Dual Nozzle Shut Off is the name of a new technique designed to do just this. The system utilises two small nozzles, which combined have the same output as one large one. The system provides the possibility to engage both nozzles when the operator wants to drive at speeds that are outside the normal range of the first nozzle.
Designed, built and tested in Europe for European conditions, the 600C features new plumbing for the clean water tank connection to reduce the loading time of the clean water tank by as much as 50%. Resulting in quicker filling times and decreased cycle times for more productivity. Read the rest of this entry »
While disking one fall day, James Cooley had been contemplating a means of marking his irrigation heads. Finally, an ingenious solution for row markers came to him: American flags.
From there, the idea grew. Today, his 1,200-acre, Chesnee, SC farm and farmers’ market, Strawberry Hill USA, features 400 flags sprouting all over the property. James even adorns his large open-air produce sheds with them, replacing the stars and stripes three times a year. Solving a practical problem with patriotic flair is typical of this innovative farmer’s flexibility.
Presentation remains important to him. So does innovative thinking.
Adapting to Change
James and family raise 850 acres of peach trees and 120 acres in strawberries. The rest includes acreage for cantaloupe, blackberries, pumpkins, pickle cucumbers and squash. He also grows a 10-acre corn maze and 100 acres of wheat and soybeans, used in rotation with the peach trees.
The farm was established in 1946 by James’ father and uncle. Yet, outdated equipment forced a decision in 1989: upgrade the operation’s packing shed or change direction. “We elected to go fresh market,” James says.
These days, Strawberry Hill USA is recognized as the largest strawberry producer in the state. “We don’t compare [to states such as Florida],” James says. “They can grow nice big strawberries for three and four months. We [have] a six-week, hopefully eight-week [growing] period. But it works.”
The Cooleys also made another change recently—growing fall strawberries in tunnel greenhouses. “These fall strawberries, we pick almost to Christmastime,” James says.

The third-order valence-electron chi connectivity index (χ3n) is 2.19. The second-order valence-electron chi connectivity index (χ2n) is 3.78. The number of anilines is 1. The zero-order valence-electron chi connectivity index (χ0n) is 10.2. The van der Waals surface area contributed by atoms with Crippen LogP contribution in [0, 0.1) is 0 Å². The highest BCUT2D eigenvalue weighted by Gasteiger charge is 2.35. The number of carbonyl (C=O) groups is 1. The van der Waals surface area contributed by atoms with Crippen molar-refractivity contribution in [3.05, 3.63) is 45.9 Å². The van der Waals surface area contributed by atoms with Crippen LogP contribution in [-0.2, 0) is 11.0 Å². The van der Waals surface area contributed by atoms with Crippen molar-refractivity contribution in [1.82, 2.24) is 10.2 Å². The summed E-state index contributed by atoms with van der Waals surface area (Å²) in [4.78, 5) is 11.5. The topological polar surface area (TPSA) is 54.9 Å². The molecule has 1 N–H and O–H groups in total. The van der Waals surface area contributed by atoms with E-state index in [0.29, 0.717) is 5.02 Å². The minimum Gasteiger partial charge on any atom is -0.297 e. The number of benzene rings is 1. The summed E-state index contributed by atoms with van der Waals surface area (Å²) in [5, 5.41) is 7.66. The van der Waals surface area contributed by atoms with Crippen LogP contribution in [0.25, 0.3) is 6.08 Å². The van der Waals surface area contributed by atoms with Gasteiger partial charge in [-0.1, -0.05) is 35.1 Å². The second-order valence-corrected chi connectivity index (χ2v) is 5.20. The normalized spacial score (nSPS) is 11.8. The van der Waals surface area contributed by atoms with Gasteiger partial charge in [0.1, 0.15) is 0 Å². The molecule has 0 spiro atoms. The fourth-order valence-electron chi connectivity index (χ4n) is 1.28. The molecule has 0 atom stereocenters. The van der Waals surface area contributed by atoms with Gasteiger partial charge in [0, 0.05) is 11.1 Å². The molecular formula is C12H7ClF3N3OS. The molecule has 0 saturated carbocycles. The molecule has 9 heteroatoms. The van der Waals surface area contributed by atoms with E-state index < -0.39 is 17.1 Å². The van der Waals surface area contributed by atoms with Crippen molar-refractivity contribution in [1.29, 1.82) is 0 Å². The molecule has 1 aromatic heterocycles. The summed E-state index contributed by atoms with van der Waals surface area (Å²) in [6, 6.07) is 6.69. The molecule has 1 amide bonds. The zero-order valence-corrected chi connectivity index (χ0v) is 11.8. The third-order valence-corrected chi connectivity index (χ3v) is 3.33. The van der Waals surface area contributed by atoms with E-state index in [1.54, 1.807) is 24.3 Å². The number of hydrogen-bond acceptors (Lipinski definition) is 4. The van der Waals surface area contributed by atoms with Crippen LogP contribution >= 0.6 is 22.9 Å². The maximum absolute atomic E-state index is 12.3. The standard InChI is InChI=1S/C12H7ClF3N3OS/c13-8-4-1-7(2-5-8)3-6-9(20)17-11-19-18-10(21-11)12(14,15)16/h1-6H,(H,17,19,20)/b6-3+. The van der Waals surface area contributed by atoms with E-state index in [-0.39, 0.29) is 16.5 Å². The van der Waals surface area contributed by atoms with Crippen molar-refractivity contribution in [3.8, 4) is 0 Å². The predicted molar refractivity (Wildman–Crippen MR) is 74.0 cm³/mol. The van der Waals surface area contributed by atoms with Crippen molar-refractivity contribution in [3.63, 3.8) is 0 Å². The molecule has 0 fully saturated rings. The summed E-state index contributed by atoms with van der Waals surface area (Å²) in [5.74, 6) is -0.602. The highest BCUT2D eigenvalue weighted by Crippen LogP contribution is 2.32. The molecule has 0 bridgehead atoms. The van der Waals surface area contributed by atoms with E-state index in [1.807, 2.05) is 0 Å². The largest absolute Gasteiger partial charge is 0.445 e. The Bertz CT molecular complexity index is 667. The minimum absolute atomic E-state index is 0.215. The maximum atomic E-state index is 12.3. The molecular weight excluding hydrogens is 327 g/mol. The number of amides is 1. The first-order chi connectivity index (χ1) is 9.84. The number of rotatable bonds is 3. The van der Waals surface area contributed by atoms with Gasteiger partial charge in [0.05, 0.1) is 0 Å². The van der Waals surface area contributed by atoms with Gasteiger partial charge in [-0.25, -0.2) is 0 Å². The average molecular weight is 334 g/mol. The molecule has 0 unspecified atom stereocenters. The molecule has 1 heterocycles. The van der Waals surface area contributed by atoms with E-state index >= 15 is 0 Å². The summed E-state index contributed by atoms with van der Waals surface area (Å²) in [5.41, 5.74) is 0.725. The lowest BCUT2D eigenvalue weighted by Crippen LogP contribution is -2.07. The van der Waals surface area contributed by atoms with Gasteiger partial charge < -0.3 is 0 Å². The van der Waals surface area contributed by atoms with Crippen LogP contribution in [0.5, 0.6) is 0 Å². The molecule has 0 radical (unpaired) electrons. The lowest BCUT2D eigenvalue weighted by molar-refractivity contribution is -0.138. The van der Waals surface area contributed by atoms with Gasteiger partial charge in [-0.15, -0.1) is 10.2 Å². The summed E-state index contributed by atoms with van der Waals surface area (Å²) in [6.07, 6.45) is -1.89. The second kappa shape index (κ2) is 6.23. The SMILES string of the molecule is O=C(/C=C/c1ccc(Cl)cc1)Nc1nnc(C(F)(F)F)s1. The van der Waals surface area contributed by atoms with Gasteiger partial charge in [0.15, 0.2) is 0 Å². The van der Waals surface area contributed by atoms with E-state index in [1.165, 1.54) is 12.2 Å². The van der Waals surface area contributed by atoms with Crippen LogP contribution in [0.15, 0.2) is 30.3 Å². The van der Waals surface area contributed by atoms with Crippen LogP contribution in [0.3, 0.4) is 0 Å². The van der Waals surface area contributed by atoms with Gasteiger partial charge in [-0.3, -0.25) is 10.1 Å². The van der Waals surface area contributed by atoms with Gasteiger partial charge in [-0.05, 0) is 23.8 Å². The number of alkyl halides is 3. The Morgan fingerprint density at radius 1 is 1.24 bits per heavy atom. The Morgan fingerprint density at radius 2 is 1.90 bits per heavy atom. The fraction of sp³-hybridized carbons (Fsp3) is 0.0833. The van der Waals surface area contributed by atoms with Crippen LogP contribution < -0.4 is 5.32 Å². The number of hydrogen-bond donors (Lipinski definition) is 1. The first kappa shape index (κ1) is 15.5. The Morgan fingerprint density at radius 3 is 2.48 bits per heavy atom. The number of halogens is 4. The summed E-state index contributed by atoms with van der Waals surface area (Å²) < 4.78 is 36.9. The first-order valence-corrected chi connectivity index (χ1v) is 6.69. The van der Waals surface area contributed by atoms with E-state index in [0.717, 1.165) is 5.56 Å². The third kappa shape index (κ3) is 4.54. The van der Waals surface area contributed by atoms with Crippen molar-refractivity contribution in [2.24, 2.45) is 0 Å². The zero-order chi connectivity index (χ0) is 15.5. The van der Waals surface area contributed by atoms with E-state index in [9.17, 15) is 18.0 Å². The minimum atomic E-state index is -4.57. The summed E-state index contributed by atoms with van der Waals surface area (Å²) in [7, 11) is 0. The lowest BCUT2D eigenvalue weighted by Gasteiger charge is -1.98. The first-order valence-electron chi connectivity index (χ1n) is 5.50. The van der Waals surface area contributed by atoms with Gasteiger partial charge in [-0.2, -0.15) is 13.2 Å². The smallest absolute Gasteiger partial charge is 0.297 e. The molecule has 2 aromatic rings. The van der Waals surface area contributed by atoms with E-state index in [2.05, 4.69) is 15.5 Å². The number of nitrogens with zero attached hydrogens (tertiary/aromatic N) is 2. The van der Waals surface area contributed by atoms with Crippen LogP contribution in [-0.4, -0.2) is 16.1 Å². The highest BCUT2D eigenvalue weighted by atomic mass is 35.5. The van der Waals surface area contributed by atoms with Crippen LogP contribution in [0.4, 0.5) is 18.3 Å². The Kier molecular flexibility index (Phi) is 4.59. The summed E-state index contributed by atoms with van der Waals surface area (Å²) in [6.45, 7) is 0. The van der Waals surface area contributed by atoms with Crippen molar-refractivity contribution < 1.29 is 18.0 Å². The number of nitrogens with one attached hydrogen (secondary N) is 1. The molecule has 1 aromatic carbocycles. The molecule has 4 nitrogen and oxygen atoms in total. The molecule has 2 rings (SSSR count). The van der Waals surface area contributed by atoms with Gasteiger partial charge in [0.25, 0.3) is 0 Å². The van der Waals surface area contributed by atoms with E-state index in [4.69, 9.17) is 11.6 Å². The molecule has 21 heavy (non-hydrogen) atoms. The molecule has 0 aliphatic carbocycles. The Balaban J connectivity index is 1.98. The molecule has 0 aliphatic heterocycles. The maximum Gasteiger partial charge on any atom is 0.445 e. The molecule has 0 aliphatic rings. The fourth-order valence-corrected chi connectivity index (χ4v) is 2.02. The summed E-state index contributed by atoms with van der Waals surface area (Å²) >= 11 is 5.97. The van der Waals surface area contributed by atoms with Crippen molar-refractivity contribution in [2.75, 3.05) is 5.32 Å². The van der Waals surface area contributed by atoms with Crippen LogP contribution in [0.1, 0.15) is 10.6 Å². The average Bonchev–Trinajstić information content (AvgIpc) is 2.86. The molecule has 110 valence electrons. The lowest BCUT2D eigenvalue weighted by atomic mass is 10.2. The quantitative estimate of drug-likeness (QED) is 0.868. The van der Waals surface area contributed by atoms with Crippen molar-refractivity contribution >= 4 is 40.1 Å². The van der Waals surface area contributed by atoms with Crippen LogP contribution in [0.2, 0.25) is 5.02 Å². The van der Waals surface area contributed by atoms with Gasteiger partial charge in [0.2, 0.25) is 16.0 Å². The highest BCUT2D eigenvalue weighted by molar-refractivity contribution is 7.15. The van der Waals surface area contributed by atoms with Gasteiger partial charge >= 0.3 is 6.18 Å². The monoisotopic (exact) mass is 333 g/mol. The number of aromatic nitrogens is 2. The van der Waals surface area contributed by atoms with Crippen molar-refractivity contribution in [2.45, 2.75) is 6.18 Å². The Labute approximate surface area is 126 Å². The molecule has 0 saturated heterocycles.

Farmer of the Year
“Whatever it takes to make it work, that’s what we’ve got to do,” he says of farming.
That adaptive attitude helped James win the Swisher Sweets/Sunbelt Expo Southeastern Farmer of the Year for 2013. Among the prizes was use for a year of a Massey Ferguson® tractor.
It is not, however, his first Massey Ferguson. “We love Masseys,” says James. “We’ve got 17 of the old 135s,” used for bringing out peaches and light work. For parts, he calls on Nance Tractor and Implements in McConnells.
Adds Cooley, the vintage workhorse “’was Massey’s special tractor,’ Daddy always said. The 135 is a tractor that everybody can drive. It’s easy to maintain, regarding its parts and availability of them.”
As for his new MF8670, which Cooley calls the “Cadillac of tractors,” he plans to put it to work preparing peach and strawberry land. “The view is remarkable,” says Cooley. “It’s a smooth ride and the turning radius is remarkable. And, of course, it [has] unmatched power.”
The MF 5610 tractor which spearheaded the gruelling Antarctica2 expedition to the South Pole in December received a rapturous hero’s welcome on its return home to the French City of Beauvais on 13 February.
Crowds turned out to honour the tractor at special homecoming ceremonies held at the AGCO manufacturing plant, where it was designed and built, and at the Town Hall where Madame Caroline Cayeux, Mayor of Beauvais welcomed it back on behalf of the City.